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Odette: Impact on PH described as ‘catastrophic’

/ 05:17 PM December 22, 2021

FILE PHOTO

MANILA, Philippines—The extent of destruction dumped on the Philippines by Super Typhoon Odette (Rai) has not been fully inventoried but could be gleaned through one word used by scientists to measure the storm’s impact on at least five regions in the country—catastrophic.

Scenes reminiscent of Super Typhoon Yolanda (Haiyan), which ravaged parts of the Philippines in 2013, are rising like ghosts of Christmases past.

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The scale of the relief effort needed is indescribable but could be partly painted by the presence of at least 10 United Nations agencies, 40 international and local nongovernment organizations and dozens of private sector groups that are now on the ground to help.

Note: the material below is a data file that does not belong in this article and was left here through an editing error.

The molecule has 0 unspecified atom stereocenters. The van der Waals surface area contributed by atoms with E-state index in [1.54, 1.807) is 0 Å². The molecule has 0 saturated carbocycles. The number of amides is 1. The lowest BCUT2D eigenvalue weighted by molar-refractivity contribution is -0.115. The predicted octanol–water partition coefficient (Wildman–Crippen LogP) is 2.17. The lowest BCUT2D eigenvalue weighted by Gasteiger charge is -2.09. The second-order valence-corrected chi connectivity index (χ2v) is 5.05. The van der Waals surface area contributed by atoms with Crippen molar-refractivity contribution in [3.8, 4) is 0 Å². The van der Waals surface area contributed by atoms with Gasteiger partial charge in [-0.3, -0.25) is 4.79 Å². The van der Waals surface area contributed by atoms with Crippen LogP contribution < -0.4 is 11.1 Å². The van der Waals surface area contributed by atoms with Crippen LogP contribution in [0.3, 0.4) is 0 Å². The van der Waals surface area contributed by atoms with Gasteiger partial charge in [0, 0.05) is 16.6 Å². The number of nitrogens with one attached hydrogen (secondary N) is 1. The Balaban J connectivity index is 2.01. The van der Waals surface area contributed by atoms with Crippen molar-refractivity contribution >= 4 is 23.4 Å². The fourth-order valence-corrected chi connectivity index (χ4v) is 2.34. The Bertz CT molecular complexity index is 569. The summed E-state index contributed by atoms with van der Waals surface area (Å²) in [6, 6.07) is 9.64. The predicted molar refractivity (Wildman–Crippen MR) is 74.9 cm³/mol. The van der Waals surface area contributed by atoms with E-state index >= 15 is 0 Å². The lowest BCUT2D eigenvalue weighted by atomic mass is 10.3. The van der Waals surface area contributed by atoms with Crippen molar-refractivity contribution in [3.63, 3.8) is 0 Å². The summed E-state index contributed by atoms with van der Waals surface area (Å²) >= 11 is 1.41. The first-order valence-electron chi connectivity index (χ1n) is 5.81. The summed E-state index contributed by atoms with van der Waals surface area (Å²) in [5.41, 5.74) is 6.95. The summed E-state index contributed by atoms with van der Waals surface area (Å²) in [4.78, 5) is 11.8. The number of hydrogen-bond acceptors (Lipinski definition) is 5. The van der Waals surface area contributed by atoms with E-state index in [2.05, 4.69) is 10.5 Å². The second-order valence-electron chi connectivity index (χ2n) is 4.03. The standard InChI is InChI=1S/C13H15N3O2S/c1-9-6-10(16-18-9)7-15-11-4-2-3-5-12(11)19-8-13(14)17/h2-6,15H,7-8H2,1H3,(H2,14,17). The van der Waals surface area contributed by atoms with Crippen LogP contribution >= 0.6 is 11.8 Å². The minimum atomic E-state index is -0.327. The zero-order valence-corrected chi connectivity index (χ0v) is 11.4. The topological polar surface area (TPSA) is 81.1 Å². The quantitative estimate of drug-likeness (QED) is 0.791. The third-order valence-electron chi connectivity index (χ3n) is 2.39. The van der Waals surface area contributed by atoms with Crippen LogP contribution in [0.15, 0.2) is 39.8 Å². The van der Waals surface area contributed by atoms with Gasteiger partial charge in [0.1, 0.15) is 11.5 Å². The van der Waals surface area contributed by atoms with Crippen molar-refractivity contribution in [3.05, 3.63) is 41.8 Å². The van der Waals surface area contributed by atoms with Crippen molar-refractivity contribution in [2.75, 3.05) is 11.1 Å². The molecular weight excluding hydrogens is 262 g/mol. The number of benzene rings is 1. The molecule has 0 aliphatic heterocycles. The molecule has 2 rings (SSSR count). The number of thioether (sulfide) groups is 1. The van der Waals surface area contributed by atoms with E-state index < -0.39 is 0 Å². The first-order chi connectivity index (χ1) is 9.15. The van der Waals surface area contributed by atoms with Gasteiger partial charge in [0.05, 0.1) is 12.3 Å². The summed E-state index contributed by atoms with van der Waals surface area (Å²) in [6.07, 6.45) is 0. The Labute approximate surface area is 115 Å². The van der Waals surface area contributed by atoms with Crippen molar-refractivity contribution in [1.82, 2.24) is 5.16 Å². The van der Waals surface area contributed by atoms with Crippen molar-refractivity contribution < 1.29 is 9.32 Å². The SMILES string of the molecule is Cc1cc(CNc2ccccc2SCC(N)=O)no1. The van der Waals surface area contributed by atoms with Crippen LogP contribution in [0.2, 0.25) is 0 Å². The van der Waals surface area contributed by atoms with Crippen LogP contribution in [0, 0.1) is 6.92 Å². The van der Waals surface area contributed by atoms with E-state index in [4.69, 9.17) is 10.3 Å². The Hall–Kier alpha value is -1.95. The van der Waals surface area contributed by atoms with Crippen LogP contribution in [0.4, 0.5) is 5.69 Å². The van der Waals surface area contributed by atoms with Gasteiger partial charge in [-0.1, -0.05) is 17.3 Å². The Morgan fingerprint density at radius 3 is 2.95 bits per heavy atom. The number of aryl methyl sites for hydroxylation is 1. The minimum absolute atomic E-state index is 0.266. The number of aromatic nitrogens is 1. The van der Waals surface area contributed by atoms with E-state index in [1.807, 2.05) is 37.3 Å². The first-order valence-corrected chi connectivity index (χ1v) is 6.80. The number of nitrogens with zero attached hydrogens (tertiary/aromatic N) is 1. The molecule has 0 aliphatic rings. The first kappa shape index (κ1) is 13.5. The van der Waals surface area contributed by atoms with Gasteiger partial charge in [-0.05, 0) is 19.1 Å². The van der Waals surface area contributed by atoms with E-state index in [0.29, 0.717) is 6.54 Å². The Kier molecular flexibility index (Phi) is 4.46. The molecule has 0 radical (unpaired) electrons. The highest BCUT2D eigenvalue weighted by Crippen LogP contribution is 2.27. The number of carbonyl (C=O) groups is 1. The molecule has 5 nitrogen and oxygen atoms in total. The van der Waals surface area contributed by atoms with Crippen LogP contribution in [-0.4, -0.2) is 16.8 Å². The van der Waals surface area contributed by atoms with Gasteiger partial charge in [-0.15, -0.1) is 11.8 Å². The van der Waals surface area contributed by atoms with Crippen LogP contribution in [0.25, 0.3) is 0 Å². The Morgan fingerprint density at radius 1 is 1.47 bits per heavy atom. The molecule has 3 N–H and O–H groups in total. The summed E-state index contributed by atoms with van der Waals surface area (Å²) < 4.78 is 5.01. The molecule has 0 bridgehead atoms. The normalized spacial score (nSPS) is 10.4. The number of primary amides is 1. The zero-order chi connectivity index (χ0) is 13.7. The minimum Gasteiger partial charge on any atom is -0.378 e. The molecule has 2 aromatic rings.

Map projecting levels of damage from Super Typhoon Odette (Rai) on countries on its path. FROM UN OFFICE OF COORDINATION FOR HUMANITARIAN AFFAIRS

A rapid assessment report by the UN Office of Coordination for Humanitarian Affairs (UN OCHA), which compiled damage estimates in areas hit by Odette, said initial data would show that at least five regions were hardest hit by the typhoon, which made landfall nine times carrying Category 5 winds of up to 260 kph.

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These regions were Caraga, Western Visayas, Central Visayas, Eastern Visayas and Mimaropa, according to the UN OCHA report. The UN OCHA report said communities in three of the hardest hit areas—the provinces of Surigao del Norte, Dinagat Island and Southern Leyte—bore the brunt of Odette.

Assessments, said the report, “identified extensive damage and humanitarian needs also in Bohol and Cebu.”

Map showing the path of Odette (Rai) and areas hit hard. FROM UN OCHA

UN OCHA said satellite imagery showed “large inundated areas” in Siargao Island, a popular tourist destination. Satellite images also showed “an increase of standing water level” in the southern part of Dinagat Island on Dec. 17, a day after Odette made its first landfall.